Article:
Major U.S. retailers at Senate hearing: hackers have upper hand
CFO of Target John Mulligan (L) and CIO Michael Kingston told a panel on Capitol Hill that hackers had found ways to penetrate their best security practices.
"I think what we've learned ... is that just having the tools and technology isn't enough in this day and age," Neiman Marcus CIO told the panel. "These attackers again are very, very sophisticated and they've figured out ways around that."
Target CFO John Mulligan said his company was "deeply sorry" for a cyber breach over the holiday shopping period in which about 40 million credit and debit card records were stolen, along with 70 million other records with personal customer data.
CIO of Neiman Marcus Michael Kingston said "Despite significant investment in multiple layers of detection that we had in our systems, we did not."
They suggested an accelerated move to a new type of payment cards known as "chip-and-PIN". These cards store customer information on computer chips and require users to type in personal identification numbers to make further breaches less likely, and have been used in Europe for a number of years.
They have met with much less enthusiasm in the United States, in part because losses to fraud - 5 cents for every $100 spent via plastic - have been manageable for merchants and their banks. "Anything that strengthens the security of data is a good thing," said the Justice Department's acting assistant attorney general, Mythili Raman.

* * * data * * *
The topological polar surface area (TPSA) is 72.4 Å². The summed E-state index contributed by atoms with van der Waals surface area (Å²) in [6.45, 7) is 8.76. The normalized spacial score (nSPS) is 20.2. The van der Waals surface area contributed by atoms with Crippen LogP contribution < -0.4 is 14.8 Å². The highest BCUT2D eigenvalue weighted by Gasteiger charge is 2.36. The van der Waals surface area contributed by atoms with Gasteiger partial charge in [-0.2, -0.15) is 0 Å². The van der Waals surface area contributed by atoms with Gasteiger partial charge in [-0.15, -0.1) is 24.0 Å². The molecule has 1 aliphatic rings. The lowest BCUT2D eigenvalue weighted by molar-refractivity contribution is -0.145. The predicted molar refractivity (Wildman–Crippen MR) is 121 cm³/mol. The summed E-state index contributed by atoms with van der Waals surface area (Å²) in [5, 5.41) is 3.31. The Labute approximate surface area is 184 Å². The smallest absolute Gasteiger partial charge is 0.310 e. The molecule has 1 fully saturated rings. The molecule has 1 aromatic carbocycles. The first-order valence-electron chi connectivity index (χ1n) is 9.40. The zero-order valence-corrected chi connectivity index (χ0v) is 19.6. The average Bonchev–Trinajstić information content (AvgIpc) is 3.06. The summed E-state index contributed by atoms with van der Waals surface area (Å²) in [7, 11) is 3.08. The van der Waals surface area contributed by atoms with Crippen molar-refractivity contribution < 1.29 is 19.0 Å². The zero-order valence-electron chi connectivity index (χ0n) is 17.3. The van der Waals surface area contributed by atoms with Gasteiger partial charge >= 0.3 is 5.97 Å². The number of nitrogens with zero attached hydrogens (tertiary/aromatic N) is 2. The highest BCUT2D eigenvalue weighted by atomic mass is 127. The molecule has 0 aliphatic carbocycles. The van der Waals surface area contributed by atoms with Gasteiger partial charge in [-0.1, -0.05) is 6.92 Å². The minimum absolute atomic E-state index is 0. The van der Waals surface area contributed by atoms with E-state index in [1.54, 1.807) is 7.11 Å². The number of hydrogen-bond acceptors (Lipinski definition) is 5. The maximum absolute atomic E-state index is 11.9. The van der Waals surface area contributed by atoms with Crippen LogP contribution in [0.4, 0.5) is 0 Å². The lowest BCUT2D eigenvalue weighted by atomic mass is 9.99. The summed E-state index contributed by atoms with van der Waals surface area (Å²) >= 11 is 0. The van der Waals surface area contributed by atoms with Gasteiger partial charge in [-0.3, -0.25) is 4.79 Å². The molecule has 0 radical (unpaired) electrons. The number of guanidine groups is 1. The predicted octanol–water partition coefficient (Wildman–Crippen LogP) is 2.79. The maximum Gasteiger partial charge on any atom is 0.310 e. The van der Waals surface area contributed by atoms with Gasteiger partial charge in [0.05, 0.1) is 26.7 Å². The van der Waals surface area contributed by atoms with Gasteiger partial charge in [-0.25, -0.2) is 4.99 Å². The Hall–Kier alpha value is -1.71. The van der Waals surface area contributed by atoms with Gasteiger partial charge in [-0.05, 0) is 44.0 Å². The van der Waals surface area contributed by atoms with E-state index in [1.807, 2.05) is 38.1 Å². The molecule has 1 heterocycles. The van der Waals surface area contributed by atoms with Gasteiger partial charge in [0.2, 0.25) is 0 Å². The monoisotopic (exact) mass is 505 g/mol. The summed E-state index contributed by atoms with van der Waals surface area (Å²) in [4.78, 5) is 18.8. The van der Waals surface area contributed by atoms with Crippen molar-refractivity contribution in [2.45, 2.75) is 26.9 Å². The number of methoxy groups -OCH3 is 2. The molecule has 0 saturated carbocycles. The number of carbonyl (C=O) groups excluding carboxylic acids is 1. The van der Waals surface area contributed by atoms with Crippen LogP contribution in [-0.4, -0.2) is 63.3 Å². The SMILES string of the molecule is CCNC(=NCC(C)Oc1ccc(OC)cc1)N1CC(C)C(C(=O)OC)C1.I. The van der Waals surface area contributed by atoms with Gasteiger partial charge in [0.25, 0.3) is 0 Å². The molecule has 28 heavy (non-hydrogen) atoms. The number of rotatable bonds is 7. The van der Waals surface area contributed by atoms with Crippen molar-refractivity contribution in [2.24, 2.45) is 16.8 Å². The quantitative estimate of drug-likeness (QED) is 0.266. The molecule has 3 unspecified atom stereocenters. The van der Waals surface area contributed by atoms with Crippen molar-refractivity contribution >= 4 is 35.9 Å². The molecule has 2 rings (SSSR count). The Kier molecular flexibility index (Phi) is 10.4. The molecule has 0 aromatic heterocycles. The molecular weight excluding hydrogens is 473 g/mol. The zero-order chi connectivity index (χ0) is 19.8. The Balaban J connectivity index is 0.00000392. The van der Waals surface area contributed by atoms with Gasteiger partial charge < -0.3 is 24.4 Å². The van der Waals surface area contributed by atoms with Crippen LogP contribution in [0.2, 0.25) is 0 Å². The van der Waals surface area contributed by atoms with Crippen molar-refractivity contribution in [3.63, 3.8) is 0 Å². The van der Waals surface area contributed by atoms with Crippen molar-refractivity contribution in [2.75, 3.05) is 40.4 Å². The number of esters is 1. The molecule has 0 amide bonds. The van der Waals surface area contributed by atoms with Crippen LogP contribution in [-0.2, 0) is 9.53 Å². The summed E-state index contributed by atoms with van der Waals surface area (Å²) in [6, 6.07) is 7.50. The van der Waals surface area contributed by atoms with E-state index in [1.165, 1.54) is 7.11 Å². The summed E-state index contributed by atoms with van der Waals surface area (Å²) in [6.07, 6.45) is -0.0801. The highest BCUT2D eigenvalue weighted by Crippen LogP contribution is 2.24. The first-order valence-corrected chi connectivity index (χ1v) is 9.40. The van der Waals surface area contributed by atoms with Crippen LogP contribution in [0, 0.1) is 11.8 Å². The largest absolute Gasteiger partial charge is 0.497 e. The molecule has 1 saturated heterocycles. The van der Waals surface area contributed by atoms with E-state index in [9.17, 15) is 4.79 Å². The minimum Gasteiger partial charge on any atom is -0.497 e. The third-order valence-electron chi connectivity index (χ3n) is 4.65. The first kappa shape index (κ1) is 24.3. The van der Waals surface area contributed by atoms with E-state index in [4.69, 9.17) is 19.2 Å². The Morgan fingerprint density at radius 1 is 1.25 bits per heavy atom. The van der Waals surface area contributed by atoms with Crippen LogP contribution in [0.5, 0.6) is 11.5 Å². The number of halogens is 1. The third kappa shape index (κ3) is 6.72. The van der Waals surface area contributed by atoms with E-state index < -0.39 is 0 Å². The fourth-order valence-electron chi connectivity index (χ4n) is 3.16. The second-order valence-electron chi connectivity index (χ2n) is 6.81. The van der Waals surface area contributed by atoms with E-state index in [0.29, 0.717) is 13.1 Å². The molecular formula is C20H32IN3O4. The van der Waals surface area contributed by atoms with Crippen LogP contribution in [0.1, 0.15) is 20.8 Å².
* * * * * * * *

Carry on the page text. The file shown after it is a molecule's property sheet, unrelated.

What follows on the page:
But she cautioned: "Malware adapts every day, botnets adapt every day, criminal hackers are early adopters of almost every kind of technology and our challenge is to stay ahead of them."
One of the pieces of the puzzle is security awareness training, because 91% of successful data breaches start with a spear-phishing attack. Execs testifying for the house and senate might be helpful to focus more resources on security.
There are some observations regarding this story though. First, Target was breached because apparently they gave full access to one of their vendors, an HVAC company which was breached first and allowed hackers into the Target network. That's basically a "DUH" and does not require 100 million to change the Target credit card infrastructure. Second, "chip-and-PIN" is not the panacea it is claimed to be. Does it make fraud harder? Yes. Will it prevent fraud completely? No, as in the U.K. last year credit card fraud was a Billion dollars. Yes, that's a capital B, and that's with "chip-and-PIN" cards.
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